HI-MDAP Quarterly Newsletter

Derelict fishing nets removed from the Papahānaumokuākea Marine National Monument (Photo: NOAA).

Purpose of the 

To establish a comprehensive framework for strategic action to reduce the ecological, health and safety, and economic impacts of marine debris in Hawai'i by 2020.

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Educational Resources

Need educational resources or materials? Check out the NOAA Marine Debris Program website for curricula and activities. 

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Header Photo: Derelict fishing nets recovered from the Papahānaumokuākea Marine National Monument (Photo credit: NOAA). 

Plastic Is Pollution Says U.S. EPA

Microplastics sieved from Kauai beaches.

Microplastics sieved from Kaua'i beaches (Photo credit: Robert Zelkovsky).

Submitted byCarl Berg, Surfrider Foundation Kaua'i Chapter

A first in the USA!

In February 2020, Surfrider Foundation, Center for Biological Diversity, and Sustainable Coastlines Hawaii sued the U.S. Environmental Protection Agency (EPA) to address plastic pollution under the Clean Water Act. The lawsuit challenged EPA's failure to examine studies showing widespread plastic pollution in Hawai'i’s coastal waters and declare the waters “impaired” under section 303(d) of the Clean Water Act. EPA has responded to the lawsuit by withdrawing their erroneous list of impaired waters in Hawai'i that failed to take into account water quality impairment due to plastic pollution. The EPA has ordered Hawai'i to now examine the impact of plastic pollution on its ocean, beaches, and wildlife.

Learn more.

Funding Awarded to Study Ghost Fishing Gear Sources

A swimmer simulating a marine mammal entanglement in a ghost fishing net.

Drew McWhirter simulating a marine mammal entanglement in a ghost fishing net in the North Pacific gyre while on the Vortex Swim Expedition (Photo credit: Corbin Marshall).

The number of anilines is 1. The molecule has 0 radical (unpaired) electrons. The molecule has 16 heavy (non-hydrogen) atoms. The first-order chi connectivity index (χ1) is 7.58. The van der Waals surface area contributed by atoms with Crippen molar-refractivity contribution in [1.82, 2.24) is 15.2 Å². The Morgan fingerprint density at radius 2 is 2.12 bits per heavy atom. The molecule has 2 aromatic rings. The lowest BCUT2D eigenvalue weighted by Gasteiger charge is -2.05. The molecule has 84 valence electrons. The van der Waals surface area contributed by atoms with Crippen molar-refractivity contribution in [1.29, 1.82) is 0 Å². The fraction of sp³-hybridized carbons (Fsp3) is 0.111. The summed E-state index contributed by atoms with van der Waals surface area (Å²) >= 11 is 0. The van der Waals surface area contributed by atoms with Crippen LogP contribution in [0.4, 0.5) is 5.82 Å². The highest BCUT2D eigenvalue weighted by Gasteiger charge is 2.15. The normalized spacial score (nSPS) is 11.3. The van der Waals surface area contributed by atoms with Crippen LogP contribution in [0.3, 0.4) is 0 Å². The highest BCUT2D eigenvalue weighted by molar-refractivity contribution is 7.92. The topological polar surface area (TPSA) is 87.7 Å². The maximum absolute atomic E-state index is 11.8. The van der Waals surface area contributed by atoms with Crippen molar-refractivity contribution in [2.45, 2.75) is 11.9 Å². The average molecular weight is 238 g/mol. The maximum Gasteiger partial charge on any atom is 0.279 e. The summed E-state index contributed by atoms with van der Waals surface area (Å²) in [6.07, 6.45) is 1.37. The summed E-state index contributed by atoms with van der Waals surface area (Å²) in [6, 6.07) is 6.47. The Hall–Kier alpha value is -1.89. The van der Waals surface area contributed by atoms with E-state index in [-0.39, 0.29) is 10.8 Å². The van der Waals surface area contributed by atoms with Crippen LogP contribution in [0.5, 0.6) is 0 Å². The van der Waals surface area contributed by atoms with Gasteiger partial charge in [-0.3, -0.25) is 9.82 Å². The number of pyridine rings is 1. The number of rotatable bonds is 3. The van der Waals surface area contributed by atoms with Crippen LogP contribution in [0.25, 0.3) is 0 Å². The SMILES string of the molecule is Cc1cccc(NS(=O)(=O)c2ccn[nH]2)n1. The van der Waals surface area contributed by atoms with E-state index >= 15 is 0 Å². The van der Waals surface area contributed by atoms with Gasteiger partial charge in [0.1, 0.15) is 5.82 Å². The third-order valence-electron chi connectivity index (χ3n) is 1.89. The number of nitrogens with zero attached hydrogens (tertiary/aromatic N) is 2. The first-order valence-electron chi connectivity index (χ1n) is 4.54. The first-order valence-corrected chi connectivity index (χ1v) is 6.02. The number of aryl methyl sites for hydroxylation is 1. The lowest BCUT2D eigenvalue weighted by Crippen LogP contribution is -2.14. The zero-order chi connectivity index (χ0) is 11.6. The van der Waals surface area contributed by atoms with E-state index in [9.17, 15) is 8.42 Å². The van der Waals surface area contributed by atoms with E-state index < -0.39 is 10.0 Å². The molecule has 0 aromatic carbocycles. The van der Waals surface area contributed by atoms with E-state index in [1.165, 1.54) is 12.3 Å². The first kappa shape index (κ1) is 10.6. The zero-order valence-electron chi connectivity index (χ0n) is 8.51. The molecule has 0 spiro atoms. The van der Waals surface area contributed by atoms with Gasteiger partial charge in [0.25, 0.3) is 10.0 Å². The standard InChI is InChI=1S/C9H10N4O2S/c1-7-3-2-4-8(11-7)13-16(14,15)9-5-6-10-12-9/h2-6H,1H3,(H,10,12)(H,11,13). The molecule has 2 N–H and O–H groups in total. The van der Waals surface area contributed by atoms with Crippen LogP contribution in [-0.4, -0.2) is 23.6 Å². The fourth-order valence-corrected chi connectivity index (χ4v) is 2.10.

Submitted by: Jennifer Lynch, NIST; Center for Marine Debris Research  

Hawaii Pacific University’s (HPU) Center for Marine Debris Research has been funded by the Norwegian Retailers’ Environment Fund to remove ghost fishing nets from Hawai'i’s coral reefs and study the sources. This will kick-start an important program to combat the plastic pollution problem in Hawai'i. Ideally, a long-term program for monitoring and at-sea removal in Hawai'i will be created in partnership with the responsible fisheries. If we can detect, track, and remove the gear at sea, we can prevent damage to the reefs. Drew McWhirter will perform the study as his master’s thesis at HPU. Ocean Voyages Institute and Papahānaumokuākea Marine Debris Project are providing net samples from the North Pacific gyre and Northwestern Hawaiian Islands.

Learn more.

A Redeveloped Marine Debris Information Clearinghouse

A map of projects across the country on the Marine Debris Clearinghouse webpage.

The redeveloped Marine Debris Clearinghouse allows you to easily query for information (Photo credit: NOAA).

Submitted by: NOAA Marine Debris Program

The Marine Debris Information Clearinghouse has been redeveloped to add new features and capabilities. First launched in 2013, the site is designed to provide direct access to the marine debris community on projects completed or underway that can inform and improve their work. The Clearinghouse allows researchers and other active or interested partners to find projects and the results based on different project attributes, including location, project type, time frame, partner, or debris type.

Learn more

Pandemic Plastic Waste Problem

Submitted byCarl Berg, Surfrider Foundation Kaua'i Chapter

Huge amounts of medical and take-out plastic/polystyrene waste is being generated during the COVID-19 pandemic and has a potential of ending up in the ocean.

I recommend that the marine debris clean-up community do three things once we are allowed back on the beaches:

1) Advise everyone doing cleanups that medical items (e.g., gloves, masks, wipes) found on the beach or in the water are dangerous, should only be handled with gloves, and should be disposed of properly.

2) Advise your local communities that these protective items must be disposed of properly.

3) Beach cleanup crews start recording the types and amounts of these items so as to identify the sources and stop it from occurring on the beaches.

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The articles written by partners are not the opinions of the National Oceanic and Atmospheric Administration (NOAA) and does not imply that NOAA recommends or endorses those expressed by partner organizations. These opinions and their associated actions will be carried out by interested partner organizations and are not affiliated with NOAA or the NOAA Marine Debris Program.